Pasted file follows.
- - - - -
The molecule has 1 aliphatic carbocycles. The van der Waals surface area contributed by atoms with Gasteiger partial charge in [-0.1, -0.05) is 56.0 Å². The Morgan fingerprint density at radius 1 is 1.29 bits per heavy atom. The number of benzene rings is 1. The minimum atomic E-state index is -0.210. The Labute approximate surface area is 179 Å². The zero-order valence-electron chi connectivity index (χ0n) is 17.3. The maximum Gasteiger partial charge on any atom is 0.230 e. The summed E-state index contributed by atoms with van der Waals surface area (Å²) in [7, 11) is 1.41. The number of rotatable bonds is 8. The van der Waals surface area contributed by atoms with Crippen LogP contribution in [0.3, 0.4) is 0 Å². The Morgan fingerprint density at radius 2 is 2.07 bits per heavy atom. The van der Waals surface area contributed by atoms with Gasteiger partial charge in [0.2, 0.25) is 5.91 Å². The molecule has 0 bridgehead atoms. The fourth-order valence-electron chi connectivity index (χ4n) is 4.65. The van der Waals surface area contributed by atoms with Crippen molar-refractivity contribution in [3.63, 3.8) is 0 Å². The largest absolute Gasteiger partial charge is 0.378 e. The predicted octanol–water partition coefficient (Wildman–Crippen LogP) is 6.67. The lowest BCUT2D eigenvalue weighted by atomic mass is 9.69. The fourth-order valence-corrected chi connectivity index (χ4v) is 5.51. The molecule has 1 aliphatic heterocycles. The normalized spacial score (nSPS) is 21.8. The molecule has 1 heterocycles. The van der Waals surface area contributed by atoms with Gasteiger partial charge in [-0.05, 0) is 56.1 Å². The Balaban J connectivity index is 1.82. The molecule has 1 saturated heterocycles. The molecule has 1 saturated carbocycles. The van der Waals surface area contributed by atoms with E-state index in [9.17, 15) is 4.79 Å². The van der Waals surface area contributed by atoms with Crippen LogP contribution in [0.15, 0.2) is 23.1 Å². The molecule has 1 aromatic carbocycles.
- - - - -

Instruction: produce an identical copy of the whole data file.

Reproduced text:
The molecule has 1 aliphatic carbocycles. The van der Waals surface area contributed by atoms with Gasteiger partial charge in [-0.1, -0.05) is 56.0 Å². The Morgan fingerprint density at radius 1 is 1.29 bits per heavy atom. The number of benzene rings is 1. The minimum atomic E-state index is -0.210. The Labute approximate surface area is 179 Å². The zero-order valence-electron chi connectivity index (χ0n) is 17.3. The maximum Gasteiger partial charge on any atom is 0.230 e. The summed E-state index contributed by atoms with van der Waals surface area (Å²) in [7, 11) is 1.41. The number of rotatable bonds is 8. The van der Waals surface area contributed by atoms with Crippen LogP contribution in [0.3, 0.4) is 0 Å². The Morgan fingerprint density at radius 2 is 2.07 bits per heavy atom. The van der Waals surface area contributed by atoms with Gasteiger partial charge in [0.2, 0.25) is 5.91 Å². The molecule has 0 bridgehead atoms. The fourth-order valence-electron chi connectivity index (χ4n) is 4.65. The van der Waals surface area contributed by atoms with Crippen molar-refractivity contribution in [3.63, 3.8) is 0 Å². The largest absolute Gasteiger partial charge is 0.378 e. The predicted octanol–water partition coefficient (Wildman–Crippen LogP) is 6.67. The lowest BCUT2D eigenvalue weighted by atomic mass is 9.69. The fourth-order valence-corrected chi connectivity index (χ4v) is 5.51. The molecule has 1 aliphatic heterocycles. The normalized spacial score (nSPS) is 21.8. The molecule has 1 heterocycles. The van der Waals surface area contributed by atoms with Gasteiger partial charge in [-0.05, 0) is 56.1 Å². The Balaban J connectivity index is 1.82. The molecule has 1 saturated heterocycles. The molecule has 1 saturated carbocycles. The van der Waals surface area contributed by atoms with E-state index in [9.17, 15) is 4.79 Å². The van der Waals surface area contributed by atoms with Crippen LogP contribution in [0.15, 0.2) is 23.1 Å². The molecule has 1 aromatic carbocycles.